Vernor Vinge, The Children of the Sky, Tor, 2011.
This book is the long-awaited sequel to A Fire Upon the Deep, published in 1992. I really enjoyed A Fire Upon the Deep, and another book set in the Zones of Thought series, A Deepness in the Sky, so I was looking forward to this sequel.
Since I don't consider it sufficient to say I was somewhat disappointed, I will have to explain why.
The book suffers from some of the typical problems of second books in series. In the first novel, much of the writer's attention is devoted to establishing the world and the characters, and to building up the plot. In a sequel, the characters and the world are already largely familiar, so there is less of the sense of wonder generated by getting to know a new setting and new people. The author has to develop and sometimes subvert what the readers already know about the characters and world.
I wonder whether at the time of writing A Fire Upon the Deep Vinge intended to write a sequel to it. The first book is self-standing and has a satisfactory conclusion. Of course, we can always wonder what happened next after a story ends. But the way the first book ended makes the sequel a very different sort of story with different pacing, tension, and tone. The fact that around twenty years passed between the publication of the two books may also pose a problem to readers.
Unlike the first book, with its many different sentient species, fast-paced space chases, and a sense of the vastness of inhabited space, The Children of the Sky takes place entirely on a largely pre-industrial planet, with the humans learning to coexist with the Tines, the sentient local species they encounter. The isolation they experience may mirror our own current experience on Earth, but they have knowledge of the extent of sentient life in the universe, and also of an approaching threat, which make their own existence both more important and more frustrating.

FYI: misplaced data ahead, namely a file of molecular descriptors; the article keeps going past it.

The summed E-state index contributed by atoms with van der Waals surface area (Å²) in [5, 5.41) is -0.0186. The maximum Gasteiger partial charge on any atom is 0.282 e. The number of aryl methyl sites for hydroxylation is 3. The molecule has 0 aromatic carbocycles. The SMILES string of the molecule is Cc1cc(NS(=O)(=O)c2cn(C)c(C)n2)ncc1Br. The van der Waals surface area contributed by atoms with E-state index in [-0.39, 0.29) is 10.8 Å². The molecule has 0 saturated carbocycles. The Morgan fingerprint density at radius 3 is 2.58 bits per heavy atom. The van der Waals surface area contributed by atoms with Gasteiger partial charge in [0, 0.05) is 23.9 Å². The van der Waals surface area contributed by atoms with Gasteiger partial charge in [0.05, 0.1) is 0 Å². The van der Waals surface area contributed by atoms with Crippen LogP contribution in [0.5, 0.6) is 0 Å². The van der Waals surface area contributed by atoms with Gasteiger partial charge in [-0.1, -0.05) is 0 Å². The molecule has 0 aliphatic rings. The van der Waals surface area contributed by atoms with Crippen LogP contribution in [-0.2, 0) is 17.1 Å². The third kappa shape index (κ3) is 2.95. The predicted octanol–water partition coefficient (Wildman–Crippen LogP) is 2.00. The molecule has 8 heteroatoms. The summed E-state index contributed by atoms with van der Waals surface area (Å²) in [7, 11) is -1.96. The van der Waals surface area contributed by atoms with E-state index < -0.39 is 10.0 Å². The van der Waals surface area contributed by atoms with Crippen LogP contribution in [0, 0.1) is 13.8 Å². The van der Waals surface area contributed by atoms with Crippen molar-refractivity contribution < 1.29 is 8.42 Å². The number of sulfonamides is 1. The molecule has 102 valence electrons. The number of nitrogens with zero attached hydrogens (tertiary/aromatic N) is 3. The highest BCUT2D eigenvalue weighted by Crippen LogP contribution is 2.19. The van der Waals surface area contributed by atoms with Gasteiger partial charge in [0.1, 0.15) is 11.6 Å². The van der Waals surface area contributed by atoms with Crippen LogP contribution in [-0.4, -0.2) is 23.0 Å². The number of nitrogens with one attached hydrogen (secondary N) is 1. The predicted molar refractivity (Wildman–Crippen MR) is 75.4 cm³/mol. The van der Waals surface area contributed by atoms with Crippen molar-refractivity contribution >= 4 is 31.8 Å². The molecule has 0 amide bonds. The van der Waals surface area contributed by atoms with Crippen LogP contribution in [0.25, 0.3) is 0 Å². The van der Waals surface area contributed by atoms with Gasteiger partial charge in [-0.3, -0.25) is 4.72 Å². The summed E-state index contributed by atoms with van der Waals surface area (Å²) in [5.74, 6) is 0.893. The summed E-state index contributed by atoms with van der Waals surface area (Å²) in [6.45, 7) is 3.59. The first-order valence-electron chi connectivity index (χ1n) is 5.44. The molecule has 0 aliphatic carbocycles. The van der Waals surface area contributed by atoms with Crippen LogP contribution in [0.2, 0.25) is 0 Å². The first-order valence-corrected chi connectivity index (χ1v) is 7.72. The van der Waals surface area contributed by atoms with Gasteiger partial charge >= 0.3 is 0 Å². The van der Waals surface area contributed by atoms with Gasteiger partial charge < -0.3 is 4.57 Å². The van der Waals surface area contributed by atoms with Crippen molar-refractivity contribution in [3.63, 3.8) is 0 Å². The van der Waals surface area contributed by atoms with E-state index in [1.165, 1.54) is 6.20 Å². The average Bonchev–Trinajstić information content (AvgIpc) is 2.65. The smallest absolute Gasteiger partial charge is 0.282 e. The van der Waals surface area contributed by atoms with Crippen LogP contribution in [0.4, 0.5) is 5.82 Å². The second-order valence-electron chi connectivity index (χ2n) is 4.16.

The story contains action, treachery, adventure, and development of our understanding of the Tines. For me, this species has always been one of the most interesting types of alien in fiction. They have bodies similar to long-necked dogs, and each individual is a collective or hive mind with typically four to six bodies, who can collaborate to use their mouths as fingers, thus solving one of the problems quadruped species would face, the lack of opposable thumbs. We now learn what can happen when a larger "pack" or individual splits into two people, and what happens to a single body surviving when the rest of the "pack" dies. However, relatively little of the story is told through a Tine viewpoint character.
The story explores a larger proportion of the planet, showing different regions and cultures. There is one surprise regarding another species, which wasn't actually surprising to me, or I expect to other readers of the first book.
One of the problems with the book was the description of long journeys, which felt slow, perhaps especially in comparison with the previous book. I understand that this reflects the experience of humans from an extremely advanced technology who are now trapped in a primitive culture. I can imagine all too easily how I would react if denied our current level of technology for the rest of my life. However, perhaps this was not the best way of portraying this to the readers.
I felt that the human characters were not easy to identify with, and some of them lacked the charm they had in the previous book. Obviously, some had grown from innocent children to cynical adults, and the new characters had motivations that were difficult to understand at first. Because many of the characters were unable to trust the people they were with, the conversations they had did not really show their inner thoughts and feeling very clearly.
There are clear indications that there will be a third book, and I hope it will resolve some of the mysteries raised in this volume, pick up the pace, and perhaps reach a conclusion as spectacular and satisfying as that of the first book. I hope it will not take so long this time!
I recommend this book to readers of the first volume, with some reservations and lowering of expectations, and perhaps those who have not read the first one would do better to wait for the third (concluding?) volume and see if it gets more positive reviews than the second before reading the whole series.